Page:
Vancouver proceeds toward 100% renewable energy – including transport and heating – by 2050. Here’s how they are doing it!

Cross-posted from the redoubtable David Roberts at and highlighting thoughts from Vancouver’s City Manager (and Chicago’s former environmental director) Sadhu Johnston.

Last year, Vancouver, British Columbia, officially adopted the goal of powering itself entirely with clean energy by 2050.  That’s a bigger deal than it might sound. Plenty of North American cities have committed to getting all their electricity from clean sources within a few decades. But when it comes to decarbonization, electricity is the easy part. (Okay, maybe not easy, but easier.)  Vancouver has resolved to get all its energy, not just electricity, from renewable sources.

Downtown Vancouver, from the air.Shutterstock
Vancouver’s electricity is already 98 percent carbon-free anyway. It comes from hydroelectric dams, via the province’s primary utility, BC Hydro. So the big problems over the next 35 years will be eliminating natural gas for heating and gasoline for transportation, two of the thorniest decarbonization challenges.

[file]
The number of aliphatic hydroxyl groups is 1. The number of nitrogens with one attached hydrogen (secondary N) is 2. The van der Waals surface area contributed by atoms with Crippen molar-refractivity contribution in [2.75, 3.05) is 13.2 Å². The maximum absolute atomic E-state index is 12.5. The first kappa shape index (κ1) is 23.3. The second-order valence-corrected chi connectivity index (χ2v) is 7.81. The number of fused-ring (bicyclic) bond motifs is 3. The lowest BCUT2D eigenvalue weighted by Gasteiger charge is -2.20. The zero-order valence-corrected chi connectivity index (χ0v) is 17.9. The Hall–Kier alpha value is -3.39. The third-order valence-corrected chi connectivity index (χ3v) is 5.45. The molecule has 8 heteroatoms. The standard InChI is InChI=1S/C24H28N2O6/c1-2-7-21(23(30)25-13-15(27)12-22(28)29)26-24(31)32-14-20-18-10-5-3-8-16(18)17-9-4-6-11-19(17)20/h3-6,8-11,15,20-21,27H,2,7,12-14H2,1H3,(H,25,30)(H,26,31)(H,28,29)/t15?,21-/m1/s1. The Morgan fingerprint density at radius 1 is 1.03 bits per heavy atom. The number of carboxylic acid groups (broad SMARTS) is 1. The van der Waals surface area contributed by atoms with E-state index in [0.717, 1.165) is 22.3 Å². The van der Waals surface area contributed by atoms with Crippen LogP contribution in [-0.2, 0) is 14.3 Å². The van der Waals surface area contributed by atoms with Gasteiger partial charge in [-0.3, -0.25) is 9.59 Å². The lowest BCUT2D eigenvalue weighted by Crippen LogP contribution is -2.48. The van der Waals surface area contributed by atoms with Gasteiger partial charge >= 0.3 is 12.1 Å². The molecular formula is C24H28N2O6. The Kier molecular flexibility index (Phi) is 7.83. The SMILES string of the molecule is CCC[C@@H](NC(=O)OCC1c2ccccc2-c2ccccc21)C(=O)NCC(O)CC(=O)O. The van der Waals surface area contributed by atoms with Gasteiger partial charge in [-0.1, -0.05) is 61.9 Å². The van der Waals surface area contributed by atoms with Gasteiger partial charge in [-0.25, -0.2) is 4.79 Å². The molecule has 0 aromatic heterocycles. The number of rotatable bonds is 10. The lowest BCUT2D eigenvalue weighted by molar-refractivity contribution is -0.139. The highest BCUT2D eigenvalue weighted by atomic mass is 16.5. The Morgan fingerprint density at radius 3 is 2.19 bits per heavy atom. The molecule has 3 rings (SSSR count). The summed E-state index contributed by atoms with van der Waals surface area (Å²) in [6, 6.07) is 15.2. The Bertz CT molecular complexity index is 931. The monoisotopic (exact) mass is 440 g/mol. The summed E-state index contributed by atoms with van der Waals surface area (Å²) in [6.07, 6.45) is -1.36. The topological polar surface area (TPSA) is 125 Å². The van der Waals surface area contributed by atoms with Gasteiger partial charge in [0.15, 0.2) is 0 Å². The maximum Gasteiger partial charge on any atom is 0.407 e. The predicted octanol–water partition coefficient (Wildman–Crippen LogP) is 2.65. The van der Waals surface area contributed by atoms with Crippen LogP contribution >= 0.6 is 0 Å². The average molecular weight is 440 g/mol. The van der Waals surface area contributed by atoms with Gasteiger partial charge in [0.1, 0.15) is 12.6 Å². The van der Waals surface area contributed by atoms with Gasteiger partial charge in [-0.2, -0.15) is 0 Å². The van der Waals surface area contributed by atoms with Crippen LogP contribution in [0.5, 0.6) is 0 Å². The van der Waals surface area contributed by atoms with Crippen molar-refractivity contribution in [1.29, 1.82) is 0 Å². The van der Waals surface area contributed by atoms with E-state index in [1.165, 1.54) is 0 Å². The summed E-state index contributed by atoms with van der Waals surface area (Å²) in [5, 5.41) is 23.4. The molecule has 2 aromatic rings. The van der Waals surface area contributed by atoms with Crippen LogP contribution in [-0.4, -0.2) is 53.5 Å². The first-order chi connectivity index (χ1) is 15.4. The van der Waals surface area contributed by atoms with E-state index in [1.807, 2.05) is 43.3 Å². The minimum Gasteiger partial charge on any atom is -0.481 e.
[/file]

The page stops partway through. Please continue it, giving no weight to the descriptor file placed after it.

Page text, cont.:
sadhu johnston

Sadhu Johnston is Vancouver’s City Manager

Sadhu Johnston helped develop and implement Vancouver’s pathbreaking Greenest City Plan over seven years of work as deputy city manager (during which he also co-authored a book called The Guide to Greening Cities). He was deputy chief of staff to Chicago Mayor Richard Daley — and Chicago’s chief environmental officer, the first such position created in city government in the US — when Vancouver recruited him in 2009. Now, as of earlier this year, he is city manager, overseeing the whole enchilada.

David Roberts: You’re aiming to power Vancouver with 100 percent clean energy by 2050. How are you doing so far?

Sadhu Johnston: We’re about 37 to 38 percent renewably powered now in Vancouver, largely because of [clean electricity from] BC Hydro.

From 1990 to 2015, we’ve increased our population by about 30 percent and jobs by about 30 percent and decreased carbon [emissions] by about 15 percent. We’re currently at about 4 tons per person [annual carbon emissions], which is the lowest that we know of in any city in North America.